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  1. MariaDB Server
  2. MDEV-31496

Make optimizer handle UCASE(varchar_col)=...




      This is based on a customer case.

      The issue

      The customer query has a (repeating) fragment

      SELECT ...
        t1, t2
        UCASE(t1.key_column)= UCASE(t2.column) AND ...

      Both t1.key_column and t2.column use collation utf8mb3_general_ci.

      There is an index on t1.key_column, and the above condition is highly-selective.

      However the optimizer is not able to use it and has to compute a cross join between t1 and t2 and then apply the WHERE.

      Another query uses UCASE with IN:

      WHERE  UCASE(key_col) IN ('const1','const2', ...)

      How to optimize this

      In general, it is not possible to use an index to make lookups based on


      as FOO, foo and FOo are not sorted together in case-sensitive collations.

      It seems that case-insensitive collations should have this property:

      For any a,b:   (UCASE(a)=UCASE(b))   <=>   (a=b)               (CI-UCASE-REMOVAL)

      Making a rewrite according to this will solve the issue.

      The bad news is that CI-UCASE-REMOVAL doesn't always hold. Some collations have exceptions to this rule. See examples below.

      The good news is that utf8mb3_general_ci and utf8mb4_general_ci do have this property.


      Exception #1: Czech collation

      See https://collation-charts.org/mysql60/mysql604.utf8_czech_ci.html, CH, Ch and ch are considered a single letter which sorts between H and I. But the pair of characters "cH" is not treated in this way. The effect of this is:

      CREATE OR REPLACE TABLE t2 (a VARCHAR(32) COLLATE utf8mb3_czech_ci);
      INSERT INTO t2 VALUES ('ch'),('CH'),('Ch'),('cH');
      SELECT t1.a, t2.a, t1.a=t2.a, UCASE(t1.a)=UCASE(t2.a)  FROM t2 t1, t2 t2 
      WHERE (t1.a=t2.a) <> (UCASE(t1.a)=UCASE(t2.a));

      | a    | a    | t1.a=t2.a | UCASE(t1.a)=UCASE(t2.a) |
      | cH   | ch   |         0 |                       1 |
      | cH   | CH   |         0 |                       1 |
      | cH   | Ch   |         0 |                       1 |
      | ch   | cH   |         0 |                       1 |
      | CH   | cH   |         0 |                       1 |
      | Ch   | cH   |         0 |                       1 |

      Note that UCASE(t1.a)=UCASE(t2.a) holds while t1.a=t2.a doesn't. If it was other way around, we could use t1.a=t2.a for row retrieval and then check the UCASE(...)=UCASE(...) equality. But alas, if we try to use t1.a=t2.a to read rows we may miss rows. This makes the rewrite completely unapplicable.

      Exception #2: Danish collation


      CREATE OR REPLACE TABLE t4 (a VARCHAR(32) COLLATE utf8mb3_danish_ci);
      INSERT INTO t4 VALUES ('aa'),('AA'),('Aa'),('aA');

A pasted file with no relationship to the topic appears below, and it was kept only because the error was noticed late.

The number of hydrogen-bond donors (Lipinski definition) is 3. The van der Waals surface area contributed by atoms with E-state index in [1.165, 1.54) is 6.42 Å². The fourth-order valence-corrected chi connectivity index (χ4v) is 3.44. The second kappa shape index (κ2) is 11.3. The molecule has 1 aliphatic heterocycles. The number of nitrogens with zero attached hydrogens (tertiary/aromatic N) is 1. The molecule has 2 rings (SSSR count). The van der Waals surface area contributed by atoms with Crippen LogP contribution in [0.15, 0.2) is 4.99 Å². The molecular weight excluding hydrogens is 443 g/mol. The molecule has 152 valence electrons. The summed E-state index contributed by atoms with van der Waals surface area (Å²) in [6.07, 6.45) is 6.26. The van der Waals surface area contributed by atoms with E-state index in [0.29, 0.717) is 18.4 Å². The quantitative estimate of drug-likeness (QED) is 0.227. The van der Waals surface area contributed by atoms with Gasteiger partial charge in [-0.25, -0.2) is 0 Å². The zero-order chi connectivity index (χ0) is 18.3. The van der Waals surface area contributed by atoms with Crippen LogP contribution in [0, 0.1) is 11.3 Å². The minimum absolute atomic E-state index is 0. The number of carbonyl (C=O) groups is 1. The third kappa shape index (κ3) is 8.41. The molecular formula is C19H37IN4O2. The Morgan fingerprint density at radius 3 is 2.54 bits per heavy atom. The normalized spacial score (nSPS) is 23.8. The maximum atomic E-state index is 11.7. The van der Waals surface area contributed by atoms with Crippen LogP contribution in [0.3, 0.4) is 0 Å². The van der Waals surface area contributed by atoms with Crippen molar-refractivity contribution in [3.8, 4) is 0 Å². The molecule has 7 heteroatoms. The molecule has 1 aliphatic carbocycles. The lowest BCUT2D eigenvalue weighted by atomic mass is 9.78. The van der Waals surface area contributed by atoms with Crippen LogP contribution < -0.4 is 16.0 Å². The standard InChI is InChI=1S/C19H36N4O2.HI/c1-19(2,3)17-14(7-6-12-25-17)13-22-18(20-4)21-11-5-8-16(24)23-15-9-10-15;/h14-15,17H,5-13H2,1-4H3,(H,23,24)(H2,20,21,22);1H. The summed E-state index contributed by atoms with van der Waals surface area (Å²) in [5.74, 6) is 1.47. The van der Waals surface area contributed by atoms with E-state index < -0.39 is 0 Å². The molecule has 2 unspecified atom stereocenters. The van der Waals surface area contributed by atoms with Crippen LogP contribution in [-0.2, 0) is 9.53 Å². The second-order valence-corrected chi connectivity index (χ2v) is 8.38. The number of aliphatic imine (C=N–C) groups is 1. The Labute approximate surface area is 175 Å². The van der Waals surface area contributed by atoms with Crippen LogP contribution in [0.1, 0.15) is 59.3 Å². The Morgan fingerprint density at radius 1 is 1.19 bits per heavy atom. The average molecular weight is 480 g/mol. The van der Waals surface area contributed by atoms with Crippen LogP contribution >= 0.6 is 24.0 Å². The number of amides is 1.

SELECT t1.a, t4.a, t1.a=t4.a, UCASE(t1.a)=UCASE(t4.a)  FROM t4 t1, t4 t4
      WHERE (t1.a=t4.a) <> (UCASE(t1.a)=UCASE(t4.a));

      | a    | a    | t1.a=t4.a | UCASE(t1.a)=UCASE(t4.a) |
      | aA   | aa   |         0 |                       1 |
      | aA   | AA   |         0 |                       1 |
      | aA   | Aa   |         0 |                       1 |
      | aa   | aA   |         0 |                       1 |
      | AA   | aA   |         0 |                       1 |
      | Aa   | aA   |         0 |                       1 |

      Exception #3: Turkish collation

      CREATE OR REPLACE TABLE t1 (a VARCHAR(32) COLLATE utf8mb3_uca1400_turkish_as_ci);
      INSERT INTO t1 VALUES ('I'),('i'),('İ'),('ı');
      SELECT t1.a, t2.a, UCASE(t1.a), UCASE(t2.a), t1.a=t2.a, UCASE(t1.a)=UCASE(t2.a)
      FROM t1 t1, t1 t2
      WHERE (t1.a=t2.a) <> (UCASE(t1.a)=UCASE(t2.a));

      | a    | a    | UCASE(t1.a) | UCASE(t2.a) | t1.a=t2.a | UCASE(t1.a)=UCASE(t2.a) |
      | İ    | i    | İ           | İ           |         0 |                       1 |
      | i    | İ    | İ           | İ           |         0 |                       1 |

      The same can be observed on utf8mb3_uca1400_as_ci collation.

      Further exceptions

      Collations *uca1400_*as* are likely to have violations to the rule as well.

      Doing the rewrite

      We can follow the example of MDEV-8320 with its datetime condition rewrites and create another rewrite.

      Introduce Item_func_eq::varchar_upper_cmp_transformer() and do the rewrite there.

      Checking the criteria

      • the collation $COLL that is used to do the comparison supports ucase removal
      • The left side has form UCASE(table.col)
        • (UPPER() is a synonym for UCASE, no need for separate check)
      • table.col is a "character-based" type and uses the same collation $COLL.

      if the above conditions are met, we can do the rewrite.

      Doing the rewrite

      • Create a new Item_func_eq(table.col, ... )
      • Call fix_fields() for it and return it from the transformer function.

      This seems to be more straightforward than trying to replace UPPER(col) with col. If we replace ourselves, we'll need to care about undoing the rewrite. Rewrites done by transformer will be rolled back automatically.

      Note that


      so we will not change the semantics of the statement.

      There is a problem with creating Item_func_in: it will copy and then call fix_fields() for the entire IN-list. Using Item_func_in::build_clone doesn't improve the situation much.


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              psergei Sergei Petrunia
              psergei Sergei Petrunia
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